At each stage as an artist, if I was taking on this style as my own, I would be asking myself (as directed by Pius XII in Mediator dei) what the original artist was trying to do, and should I do precisely what he did, or does the Church’s need today differ in a way that requires some modification? For example, I would think about the style of dress for the figures in each case. Chainmail for a soldier is fine for a scene from the life of Thomas Becket, or even for a figure that represents to us today the idea of chivalry, but probably not for the soldiers present at the Passion. The iconographic tradition could help me in this respect. However accurate they really are historically, the style of dress used in iconography is carefully worked out to establish the idea in the the modern worshipper who looks at it that the figures portrayed are in a different time and place, and yet familiar to us in a way that reinforces what we know.
As regards the development of a theology of form, although these English illuminations come from the Gothic period historically, I do not see anything in these works that contravenes the iconographic prototype of the Romanesque. They are really a more naturalized style of Romanesque art, and the Romanesque conforms to the iconographic prototype. Therefore, I think that we could adopt the essential principles of iconography, as developed by these mid 20th century pioneers, but apply them in a way particularly for the Roman Rite.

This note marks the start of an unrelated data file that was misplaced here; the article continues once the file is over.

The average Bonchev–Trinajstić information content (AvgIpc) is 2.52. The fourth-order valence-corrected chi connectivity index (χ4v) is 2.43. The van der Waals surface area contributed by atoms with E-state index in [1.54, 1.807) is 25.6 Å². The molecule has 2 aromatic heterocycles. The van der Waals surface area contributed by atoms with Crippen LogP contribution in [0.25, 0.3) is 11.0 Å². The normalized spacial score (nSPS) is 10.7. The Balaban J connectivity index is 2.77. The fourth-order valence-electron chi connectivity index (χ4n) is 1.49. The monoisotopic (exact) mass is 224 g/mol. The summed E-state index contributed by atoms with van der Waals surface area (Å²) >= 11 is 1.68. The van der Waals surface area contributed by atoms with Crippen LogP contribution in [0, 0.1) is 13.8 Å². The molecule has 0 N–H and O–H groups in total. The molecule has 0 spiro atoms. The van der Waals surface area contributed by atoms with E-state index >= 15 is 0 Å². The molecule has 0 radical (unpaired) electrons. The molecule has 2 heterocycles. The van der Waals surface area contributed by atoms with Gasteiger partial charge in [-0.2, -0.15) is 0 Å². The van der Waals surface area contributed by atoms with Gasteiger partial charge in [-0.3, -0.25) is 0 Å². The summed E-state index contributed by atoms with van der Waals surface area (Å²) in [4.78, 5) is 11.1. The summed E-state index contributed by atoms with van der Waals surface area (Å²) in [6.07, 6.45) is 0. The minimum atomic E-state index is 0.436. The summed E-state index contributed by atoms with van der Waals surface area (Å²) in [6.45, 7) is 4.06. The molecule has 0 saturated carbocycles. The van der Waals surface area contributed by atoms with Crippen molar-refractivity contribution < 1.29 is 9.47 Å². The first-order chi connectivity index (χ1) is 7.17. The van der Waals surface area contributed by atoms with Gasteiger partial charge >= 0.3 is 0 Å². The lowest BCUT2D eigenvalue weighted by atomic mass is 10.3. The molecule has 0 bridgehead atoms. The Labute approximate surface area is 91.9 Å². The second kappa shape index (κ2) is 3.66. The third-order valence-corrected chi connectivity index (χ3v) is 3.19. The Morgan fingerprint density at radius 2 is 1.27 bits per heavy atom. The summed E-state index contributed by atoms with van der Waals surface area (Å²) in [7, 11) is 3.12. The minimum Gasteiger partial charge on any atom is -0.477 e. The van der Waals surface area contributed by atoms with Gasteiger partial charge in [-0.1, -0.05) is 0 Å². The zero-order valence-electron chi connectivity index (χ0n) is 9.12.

Alternatively, some may wish to push the envelope slightly and move into a genuine Gothic style (for example, by allowing figures in profile). I have discussed this at some length these distinction in my book The Way of Beauty.
If you want to see examples of art in this style, go to Google Images and look for examples from the following books: Queen Mary Apocalypse, English Apocalypse, Westminster Psalter, Winchester Psalter, Douce Apocalypse, and the Psalter of Henry of Bloise.
So that’s it – I encourage you to go ahead and be radical traditionalists in the authentic spirit of the Second Vatican Council. This is precisely what Caravaggio was in his day, following the Council of Trent when he formed the baroque style that did so much for the Catholic Counter-Reformation. We need artists who are post-Vat-II tradicals, and can do something similar today.
If you feel you need some help in getting going, I plan to create an introductory online painting course for Pontifex University that will be available in the spring. In it, I will set out these principles and demonstrate how to make a start in egg tempera.